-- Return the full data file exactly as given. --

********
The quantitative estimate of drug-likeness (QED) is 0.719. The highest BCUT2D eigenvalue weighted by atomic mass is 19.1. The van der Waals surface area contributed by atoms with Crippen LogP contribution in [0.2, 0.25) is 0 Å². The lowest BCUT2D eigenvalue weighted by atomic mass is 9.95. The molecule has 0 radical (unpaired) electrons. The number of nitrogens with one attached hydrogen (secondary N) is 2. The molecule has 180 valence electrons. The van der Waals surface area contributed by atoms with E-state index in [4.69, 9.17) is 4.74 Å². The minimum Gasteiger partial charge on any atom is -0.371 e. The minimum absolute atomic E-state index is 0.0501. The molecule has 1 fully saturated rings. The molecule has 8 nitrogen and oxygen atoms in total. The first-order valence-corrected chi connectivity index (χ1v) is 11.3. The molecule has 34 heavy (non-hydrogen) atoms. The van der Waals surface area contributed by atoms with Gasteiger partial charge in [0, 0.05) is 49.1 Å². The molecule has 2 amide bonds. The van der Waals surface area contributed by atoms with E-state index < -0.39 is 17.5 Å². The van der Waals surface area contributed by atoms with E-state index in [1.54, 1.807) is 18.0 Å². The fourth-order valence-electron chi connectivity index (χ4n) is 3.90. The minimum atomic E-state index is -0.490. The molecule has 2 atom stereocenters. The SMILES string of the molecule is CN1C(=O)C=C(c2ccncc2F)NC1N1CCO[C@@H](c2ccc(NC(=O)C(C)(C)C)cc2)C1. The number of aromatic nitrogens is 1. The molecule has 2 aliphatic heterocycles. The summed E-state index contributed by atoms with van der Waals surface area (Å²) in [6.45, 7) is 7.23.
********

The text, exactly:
The quantitative estimate of drug-likeness (QED) is 0.719. The highest BCUT2D eigenvalue weighted by atomic mass is 19.1. The van der Waals surface area contributed by atoms with Crippen LogP contribution in [0.2, 0.25) is 0 Å². The lowest BCUT2D eigenvalue weighted by atomic mass is 9.95. The molecule has 0 radical (unpaired) electrons. The number of nitrogens with one attached hydrogen (secondary N) is 2. The molecule has 180 valence electrons. The van der Waals surface area contributed by atoms with E-state index in [4.69, 9.17) is 4.74 Å². The minimum Gasteiger partial charge on any atom is -0.371 e. The minimum absolute atomic E-state index is 0.0501. The molecule has 1 fully saturated rings. The molecule has 8 nitrogen and oxygen atoms in total. The first-order valence-corrected chi connectivity index (χ1v) is 11.3. The molecule has 34 heavy (non-hydrogen) atoms. The van der Waals surface area contributed by atoms with Gasteiger partial charge in [0, 0.05) is 49.1 Å². The molecule has 2 amide bonds. The van der Waals surface area contributed by atoms with E-state index < -0.39 is 17.5 Å². The van der Waals surface area contributed by atoms with E-state index in [1.54, 1.807) is 18.0 Å². The fourth-order valence-electron chi connectivity index (χ4n) is 3.90. The minimum atomic E-state index is -0.490. The molecule has 2 atom stereocenters. The SMILES string of the molecule is CN1C(=O)C=C(c2ccncc2F)NC1N1CCO[C@@H](c2ccc(NC(=O)C(C)(C)C)cc2)C1. The number of aromatic nitrogens is 1. The molecule has 2 aliphatic heterocycles. The summed E-state index contributed by atoms with van der Waals surface area (Å²) in [6.45, 7) is 7.23.